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Year : 2002  |  Volume : 68  |  Issue : 1  |  Page : 48-49

Bilateral herpes - Zoster of widely separated dermatomes in a non -Immunocompromised female

Department of Dermatology, Venereology and Leprology, Government Medical College, Faridkot, India

Correspondence Address:
C/o Brar Eye Hospital, Lajpat Nagar, Kotkapura- 151 204 (Punjab), India


Herpes zoster involving simultaneously left maxillary dermatome and right 2nd lumbar dermatome in a non-immunocopromised 24-year-old female is being reported due to its rarity.

How to cite this article:
Brar B K, Gupta R R, Saghni S S. Bilateral herpes - Zoster of widely separated dermatomes in a non -Immunocompromised female. Indian J Dermatol Venereol Leprol 2002;68:48-9

How to cite this URL:
Brar B K, Gupta R R, Saghni S S. Bilateral herpes - Zoster of widely separated dermatomes in a non -Immunocompromised female. Indian J Dermatol Venereol Leprol [serial online] 2002 [cited 2020 Nov 24];68:48-9. Available from:

   Introduction Top

Herpes zoster (HZ) is a neuroectodermal viral infection which afflicts one or more closely grouped, spinal or cranial nerves, resulting in a unilateral radicular pain and vesicular eruption limited to a dermatome innervated by that nerve.[1] It may result in post herpetic neuralgia, scarring and keloid formation. Oral acyclovir is the treatment of choice and lowers the incidence of complications. HZ is usually a unilateral condition. Bilateral herpes zoster of two widely separated dermatomes is a rare condition.

   Case Report Top

A 24-year-old moderately built and well nourished female presented with severe burning pain and blisters over left half of face and right thigh of three days duration. Examination revealed erythema, oedema and multiple grouped vesicles situated on left half of face involving temple, side of nose, cheek and upper lip. Patient was unable to open her left eye due to swelling of both upper and lower eyelids. Her ophthalmic examination was normal. Similar vesicular lesions, erythema and oedema were noticed on posterior and medial aspect of right thigh. General physical and systemic examinations were normal. There was no history of any recurrent infections, chronic systemic illness or taking immunosuppressive therapy. [Figure - 1]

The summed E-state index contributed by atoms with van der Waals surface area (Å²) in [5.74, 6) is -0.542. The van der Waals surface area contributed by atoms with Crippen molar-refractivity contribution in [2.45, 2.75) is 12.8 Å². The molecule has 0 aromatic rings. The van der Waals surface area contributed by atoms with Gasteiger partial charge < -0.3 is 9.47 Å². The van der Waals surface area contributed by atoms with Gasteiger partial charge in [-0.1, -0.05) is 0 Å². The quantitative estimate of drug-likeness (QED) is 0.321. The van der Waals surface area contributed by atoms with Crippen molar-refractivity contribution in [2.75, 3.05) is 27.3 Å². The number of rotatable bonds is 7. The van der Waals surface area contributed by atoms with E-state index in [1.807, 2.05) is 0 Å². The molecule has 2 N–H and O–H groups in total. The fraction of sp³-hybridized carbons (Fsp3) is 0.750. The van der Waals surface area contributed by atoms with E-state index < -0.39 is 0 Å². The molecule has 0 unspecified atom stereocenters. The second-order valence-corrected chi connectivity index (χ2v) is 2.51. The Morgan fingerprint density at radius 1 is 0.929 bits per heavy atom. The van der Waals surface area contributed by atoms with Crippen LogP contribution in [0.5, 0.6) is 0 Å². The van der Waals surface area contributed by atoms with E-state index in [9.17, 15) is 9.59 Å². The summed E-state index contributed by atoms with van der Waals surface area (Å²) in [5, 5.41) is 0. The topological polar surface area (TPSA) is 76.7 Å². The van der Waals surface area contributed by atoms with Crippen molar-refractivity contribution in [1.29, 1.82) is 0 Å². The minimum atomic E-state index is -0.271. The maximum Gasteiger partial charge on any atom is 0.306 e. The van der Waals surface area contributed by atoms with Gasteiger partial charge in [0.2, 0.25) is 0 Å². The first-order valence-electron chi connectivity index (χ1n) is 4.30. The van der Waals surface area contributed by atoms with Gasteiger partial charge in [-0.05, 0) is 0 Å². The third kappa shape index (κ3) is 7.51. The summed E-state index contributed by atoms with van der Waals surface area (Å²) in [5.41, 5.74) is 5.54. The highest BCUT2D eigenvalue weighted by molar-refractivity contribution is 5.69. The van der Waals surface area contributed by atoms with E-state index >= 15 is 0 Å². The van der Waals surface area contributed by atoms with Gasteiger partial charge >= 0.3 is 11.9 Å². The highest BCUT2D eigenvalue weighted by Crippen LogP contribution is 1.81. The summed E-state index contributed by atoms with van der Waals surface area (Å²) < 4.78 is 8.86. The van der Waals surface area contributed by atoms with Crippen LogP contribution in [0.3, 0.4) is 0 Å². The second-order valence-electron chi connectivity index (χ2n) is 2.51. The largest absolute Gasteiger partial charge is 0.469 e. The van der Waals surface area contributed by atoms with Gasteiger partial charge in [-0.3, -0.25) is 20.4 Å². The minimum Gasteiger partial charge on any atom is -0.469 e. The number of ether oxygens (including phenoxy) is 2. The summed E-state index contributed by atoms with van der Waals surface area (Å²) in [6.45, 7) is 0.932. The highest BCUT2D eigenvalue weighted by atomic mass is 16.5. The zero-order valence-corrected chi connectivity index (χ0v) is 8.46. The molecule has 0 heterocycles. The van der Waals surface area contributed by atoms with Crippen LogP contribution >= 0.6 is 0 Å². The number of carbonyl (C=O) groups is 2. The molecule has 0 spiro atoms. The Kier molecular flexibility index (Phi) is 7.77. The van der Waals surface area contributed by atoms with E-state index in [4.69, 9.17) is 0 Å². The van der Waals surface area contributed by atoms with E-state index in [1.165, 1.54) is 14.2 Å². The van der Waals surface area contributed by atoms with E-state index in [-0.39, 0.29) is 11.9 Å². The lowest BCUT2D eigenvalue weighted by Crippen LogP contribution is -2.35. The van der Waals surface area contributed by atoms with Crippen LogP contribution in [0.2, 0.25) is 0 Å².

All routine investigations including Hb, TLC, DLC, PBF, ESR, FBS, LFT and RFT were within normal limits. ELISA for HIV - 1 and 2 was negative. Tzanck smear from the base of vesicles showed multinucleated giant cells with typical acidophilic inclusion bodies. Biopsy from lesions at both sites revealed multilocular vesicles, ballooning and reticular degeneration characteristic of herpes - zoster.

Patient was given acyclovir 800mg 5 times a day for 10 days. Complete recovery occurred with no post herpetic neuralgia or scarring.

   Discussion Top

Herpes zoster is almost invariably unilateral, which is of diagnostic importance. Bilateral involvement is rare,[2] although in some cases there may be few lesions on the opposite side of midline owing to transverse nerve twigs. Zoster involving two widely separated regions simultaneously is very rare.[3]

Kolalapudi[4] reported two cases of herpes-zoster at two different sites in the same individual both of which were immunocompromised viz. one was HIV - infected and other was receiving immunosuppressive drugs. 

   References Top

1.Haribhakti PB, Mackvan R. Viral Infections, In: IADVL Textbook and Atlas of Dermatology, Edited by Valia RG. Bhalani Publishing House, Bombay 1994;237-279.  Back to cited text no. 1    
2.Sinha SK, Tripathi SK, Jha AK, et al. Bilateral herpes zoster ophthalmicus. 26th National Conference of IADVL. Book of Abstracts, 1998;9 (Posters).  Back to cited text no. 2    
3.Arnold HL, Odom RB, James DJ. Viral diseases, In: Andrew's Diseases of the Skin 8th ed; edited by Arnold HL, Odom RB, James DJ. WB Saunders Compony,Philadelphia, 1990; 436 -485.  Back to cited text no. 3    
4.Kolalapudi Seetharom. Herpes zoster at two different sites in the same individual. Indian J Dermatol Venereal Leprol 1995; 61: 155 - 156.  Back to cited text no. 4    


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